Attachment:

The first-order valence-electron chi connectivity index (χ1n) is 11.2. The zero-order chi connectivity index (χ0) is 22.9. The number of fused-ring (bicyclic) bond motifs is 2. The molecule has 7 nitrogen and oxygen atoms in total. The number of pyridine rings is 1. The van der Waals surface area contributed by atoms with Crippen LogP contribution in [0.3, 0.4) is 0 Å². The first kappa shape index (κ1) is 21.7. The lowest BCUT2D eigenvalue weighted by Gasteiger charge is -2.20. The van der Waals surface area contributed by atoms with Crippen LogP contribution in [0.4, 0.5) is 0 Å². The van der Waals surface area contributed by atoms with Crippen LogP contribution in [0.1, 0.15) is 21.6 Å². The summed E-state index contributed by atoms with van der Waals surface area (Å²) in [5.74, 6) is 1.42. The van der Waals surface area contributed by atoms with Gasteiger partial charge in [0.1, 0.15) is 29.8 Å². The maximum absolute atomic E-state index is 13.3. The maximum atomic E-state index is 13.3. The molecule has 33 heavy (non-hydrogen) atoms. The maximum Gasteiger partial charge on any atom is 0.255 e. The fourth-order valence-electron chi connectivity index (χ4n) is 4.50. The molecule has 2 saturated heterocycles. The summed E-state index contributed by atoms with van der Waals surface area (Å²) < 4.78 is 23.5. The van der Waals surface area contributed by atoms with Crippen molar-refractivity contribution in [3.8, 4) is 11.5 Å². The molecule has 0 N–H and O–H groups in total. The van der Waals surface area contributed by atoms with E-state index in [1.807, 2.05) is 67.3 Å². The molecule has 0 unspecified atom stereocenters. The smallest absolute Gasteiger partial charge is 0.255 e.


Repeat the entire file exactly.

The first-order valence-electron chi connectivity index (χ1n) is 11.2. The zero-order chi connectivity index (χ0) is 22.9. The number of fused-ring (bicyclic) bond motifs is 2. The molecule has 7 nitrogen and oxygen atoms in total. The number of pyridine rings is 1. The van der Waals surface area contributed by atoms with Crippen LogP contribution in [0.3, 0.4) is 0 Å². The first kappa shape index (κ1) is 21.7. The lowest BCUT2D eigenvalue weighted by Gasteiger charge is -2.20. The van der Waals surface area contributed by atoms with Crippen LogP contribution in [0.4, 0.5) is 0 Å². The van der Waals surface area contributed by atoms with Crippen LogP contribution in [0.1, 0.15) is 21.6 Å². The summed E-state index contributed by atoms with van der Waals surface area (Å²) in [5.74, 6) is 1.42. The van der Waals surface area contributed by atoms with Gasteiger partial charge in [0.1, 0.15) is 29.8 Å². The maximum absolute atomic E-state index is 13.3. The maximum atomic E-state index is 13.3. The molecule has 33 heavy (non-hydrogen) atoms. The maximum Gasteiger partial charge on any atom is 0.255 e. The fourth-order valence-electron chi connectivity index (χ4n) is 4.50. The molecule has 2 saturated heterocycles. The summed E-state index contributed by atoms with van der Waals surface area (Å²) < 4.78 is 23.5. The van der Waals surface area contributed by atoms with Crippen molar-refractivity contribution in [3.8, 4) is 11.5 Å². The molecule has 0 N–H and O–H groups in total. The van der Waals surface area contributed by atoms with E-state index in [1.807, 2.05) is 67.3 Å². The molecule has 0 unspecified atom stereocenters. The smallest absolute Gasteiger partial charge is 0.255 e.